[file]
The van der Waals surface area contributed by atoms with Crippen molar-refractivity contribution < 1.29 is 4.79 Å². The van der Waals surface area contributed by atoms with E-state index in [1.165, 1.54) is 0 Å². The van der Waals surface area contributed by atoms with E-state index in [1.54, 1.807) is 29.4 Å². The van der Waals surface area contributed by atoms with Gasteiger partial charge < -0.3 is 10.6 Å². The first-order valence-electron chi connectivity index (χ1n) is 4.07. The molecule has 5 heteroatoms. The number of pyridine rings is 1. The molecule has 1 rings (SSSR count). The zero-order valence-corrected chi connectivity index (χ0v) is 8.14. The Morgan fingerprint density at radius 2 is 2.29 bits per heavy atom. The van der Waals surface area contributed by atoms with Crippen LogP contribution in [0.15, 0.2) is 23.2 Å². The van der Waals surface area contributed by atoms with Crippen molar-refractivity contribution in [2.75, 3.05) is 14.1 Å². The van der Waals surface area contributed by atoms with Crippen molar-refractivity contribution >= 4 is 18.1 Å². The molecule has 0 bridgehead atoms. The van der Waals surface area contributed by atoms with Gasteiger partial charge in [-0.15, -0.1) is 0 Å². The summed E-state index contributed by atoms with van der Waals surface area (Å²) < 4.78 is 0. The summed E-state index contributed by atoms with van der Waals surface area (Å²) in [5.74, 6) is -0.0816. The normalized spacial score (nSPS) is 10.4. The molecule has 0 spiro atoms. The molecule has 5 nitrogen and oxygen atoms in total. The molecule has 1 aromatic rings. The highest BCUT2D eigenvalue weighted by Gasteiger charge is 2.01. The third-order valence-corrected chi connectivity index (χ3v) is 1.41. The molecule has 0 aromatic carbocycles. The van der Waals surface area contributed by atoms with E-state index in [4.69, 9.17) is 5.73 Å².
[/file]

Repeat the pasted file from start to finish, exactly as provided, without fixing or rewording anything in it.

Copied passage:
The van der Waals surface area contributed by atoms with Crippen molar-refractivity contribution < 1.29 is 4.79 Å². The van der Waals surface area contributed by atoms with E-state index in [1.165, 1.54) is 0 Å². The van der Waals surface area contributed by atoms with E-state index in [1.54, 1.807) is 29.4 Å². The van der Waals surface area contributed by atoms with Gasteiger partial charge < -0.3 is 10.6 Å². The first-order valence-electron chi connectivity index (χ1n) is 4.07. The molecule has 5 heteroatoms. The number of pyridine rings is 1. The molecule has 1 rings (SSSR count). The zero-order valence-corrected chi connectivity index (χ0v) is 8.14. The Morgan fingerprint density at radius 2 is 2.29 bits per heavy atom. The van der Waals surface area contributed by atoms with Crippen LogP contribution in [0.15, 0.2) is 23.2 Å². The van der Waals surface area contributed by atoms with Crippen molar-refractivity contribution in [2.75, 3.05) is 14.1 Å². The van der Waals surface area contributed by atoms with Crippen molar-refractivity contribution >= 4 is 18.1 Å². The molecule has 0 bridgehead atoms. The van der Waals surface area contributed by atoms with Gasteiger partial charge in [-0.15, -0.1) is 0 Å². The summed E-state index contributed by atoms with van der Waals surface area (Å²) < 4.78 is 0. The summed E-state index contributed by atoms with van der Waals surface area (Å²) in [5.74, 6) is -0.0816. The normalized spacial score (nSPS) is 10.4. The molecule has 0 spiro atoms. The molecule has 5 nitrogen and oxygen atoms in total. The molecule has 1 aromatic rings. The highest BCUT2D eigenvalue weighted by Gasteiger charge is 2.01. The third-order valence-corrected chi connectivity index (χ3v) is 1.41. The molecule has 0 aromatic carbocycles. The van der Waals surface area contributed by atoms with E-state index in [4.69, 9.17) is 5.73 Å².